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Atmospheric Chemistry and Physics An interactive open-access journal of the European Geosciences Union
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Volume 18, issue 10 | Copyright
Atmos. Chem. Phys., 18, 7379-7391, 2018
https://doi.org/10.5194/acp-18-7379-2018
© Author(s) 2018. This work is distributed under
the Creative Commons Attribution 4.0 License.

Research article 28 May 2018

Research article | 28 May 2018

Identification of secondary aerosol precursors emitted by an aircraft turbofan

Doğuşhan Kılıç1,a, Imad El Haddad1, Benjamin T. Brem2,5, Emily Bruns1, Carlo Bozetti1, Joel Corbin1, Lukas Durdina2,5, Ru-Jin Huang1, Jianhui Jiang1, Felix Klein1, Avi Lavi4, Simone M. Pieber1, Theo Rindlisbacher3, Yinon Rudich4, Jay G. Slowik1, Jing Wang2,5, Urs Baltensperger1, and Andre S. H. Prévôt1 Doğuşhan Kılıç et al.
  • 1Laboratory of Atmospheric Chemistry, Paul Scherrer Institute, 5232 Villigen PSI, Switzerland
  • 2Laboratory for Advanced Analytical Technologies, Empa, 8600 Dübendorf, Switzerland
  • 3Federal Office of Civil Aviation, 3003 Bern, Switzerland
  • 4Department of Earth and Planetary Sciences, Weizmann Institute of Science, Rehovot, Israel
  • 5Institute of Environmental Engineering, ETH Zurich, 8093 Zurich, Switzerland
  • anow at: Istanbul Technical University, Eurasia Institute of Earth Sciences, 34469 Maslak, Turkey

Abstract. Oxidative processing of aircraft turbine-engine exhausts was studied using a potential aerosol mass (PAM) chamber at different engine loads corresponding to typical flight operations. Measurements were conducted at an engine test cell. Organic gases (OGs) and particle emissions pre- and post-PAM were measured. A suite of instruments, including a proton-transfer-reaction mass spectrometer (PTR-MS) for OGs, a multigas analyzer for CO, CO2, NOx, and an aerosol mass spectrometer (AMS) for nonrefractory particulate matter (NR-PM1) were used. Total aerosol mass was dominated by secondary aerosol formation, which was approximately 2 orders of magnitude higher than the primary aerosol. The chemical composition of both gaseous and particle emissions were also monitored at different engine loads and were thrust-dependent. At idling load (thrust 2.5–7%), more than 90% of the secondary particle mass was organic and could mostly be explained by the oxidation of gaseous aromatic species, e.g., benzene; toluene; xylenes; tri-, tetra-, and pentamethyl-benzene; and naphthalene. The oxygenated-aromatics, e.g., phenol, furans, were also included in this aromatic fraction and their oxidation could alone explain up to 25% of the secondary organic particle mass at idling loads. The organic fraction decreased with thrust level, while the inorganic fraction increased. At an approximated cruise load sulfates comprised 85% of the total secondary particle mass.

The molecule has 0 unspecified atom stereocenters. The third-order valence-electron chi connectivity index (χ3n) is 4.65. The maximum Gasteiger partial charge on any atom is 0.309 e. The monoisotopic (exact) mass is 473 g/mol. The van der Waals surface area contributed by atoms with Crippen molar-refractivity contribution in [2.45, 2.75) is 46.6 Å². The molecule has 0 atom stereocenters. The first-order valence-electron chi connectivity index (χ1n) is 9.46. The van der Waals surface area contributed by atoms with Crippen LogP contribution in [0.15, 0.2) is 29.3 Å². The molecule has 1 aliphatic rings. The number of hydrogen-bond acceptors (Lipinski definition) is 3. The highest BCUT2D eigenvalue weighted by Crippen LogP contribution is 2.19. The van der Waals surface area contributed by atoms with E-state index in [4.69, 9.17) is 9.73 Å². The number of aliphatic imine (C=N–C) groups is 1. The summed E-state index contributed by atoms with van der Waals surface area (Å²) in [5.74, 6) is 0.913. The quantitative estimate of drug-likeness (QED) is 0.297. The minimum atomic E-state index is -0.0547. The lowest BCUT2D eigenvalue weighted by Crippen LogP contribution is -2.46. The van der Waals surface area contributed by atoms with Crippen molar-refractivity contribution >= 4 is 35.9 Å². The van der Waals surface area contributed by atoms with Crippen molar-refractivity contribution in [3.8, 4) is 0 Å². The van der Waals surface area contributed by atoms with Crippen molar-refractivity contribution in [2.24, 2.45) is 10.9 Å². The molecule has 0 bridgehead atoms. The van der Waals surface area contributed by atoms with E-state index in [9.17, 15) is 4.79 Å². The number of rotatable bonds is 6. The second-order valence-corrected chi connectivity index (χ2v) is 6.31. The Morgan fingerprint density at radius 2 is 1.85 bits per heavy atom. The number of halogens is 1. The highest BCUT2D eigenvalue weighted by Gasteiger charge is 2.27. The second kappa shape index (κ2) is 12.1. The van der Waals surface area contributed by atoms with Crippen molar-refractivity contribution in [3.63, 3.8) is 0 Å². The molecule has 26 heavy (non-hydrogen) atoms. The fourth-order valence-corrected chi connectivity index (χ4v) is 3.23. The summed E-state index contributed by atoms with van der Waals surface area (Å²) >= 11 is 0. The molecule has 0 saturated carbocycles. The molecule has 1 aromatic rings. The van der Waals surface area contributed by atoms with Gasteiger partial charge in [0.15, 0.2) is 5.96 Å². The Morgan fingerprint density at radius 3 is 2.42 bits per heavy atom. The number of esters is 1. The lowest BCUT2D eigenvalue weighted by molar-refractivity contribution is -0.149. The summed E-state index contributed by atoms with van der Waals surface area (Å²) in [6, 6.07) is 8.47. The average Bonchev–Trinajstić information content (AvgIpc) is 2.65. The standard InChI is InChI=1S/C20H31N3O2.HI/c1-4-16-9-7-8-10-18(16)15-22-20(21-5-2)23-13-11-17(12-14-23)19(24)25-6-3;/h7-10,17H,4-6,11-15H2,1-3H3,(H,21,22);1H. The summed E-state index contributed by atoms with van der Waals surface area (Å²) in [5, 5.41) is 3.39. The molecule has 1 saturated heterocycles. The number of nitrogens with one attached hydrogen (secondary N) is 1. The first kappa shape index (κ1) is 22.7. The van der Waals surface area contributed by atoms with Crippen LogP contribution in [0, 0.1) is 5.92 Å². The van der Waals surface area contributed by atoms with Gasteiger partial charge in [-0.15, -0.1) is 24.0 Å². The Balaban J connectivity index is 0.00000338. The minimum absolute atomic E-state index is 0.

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We study primary emissions and secondary aerosol (SA) from an aircraft turbofan. By monitoring the chemical composition of both gaseous and particulate emissions at different engine loads, we explained SA formed in an oxidation flow reactor (PAM) by the oxidation of gaseous species. At idle, more than 90 % of the secondary particle mass was organic and could be explained by the oxidation of gaseous aromatic species, while at an approximated cruise load sulfates comprised 85 % of the total SA.
We study primary emissions and secondary aerosol (SA) from an aircraft turbofan. By monitoring...
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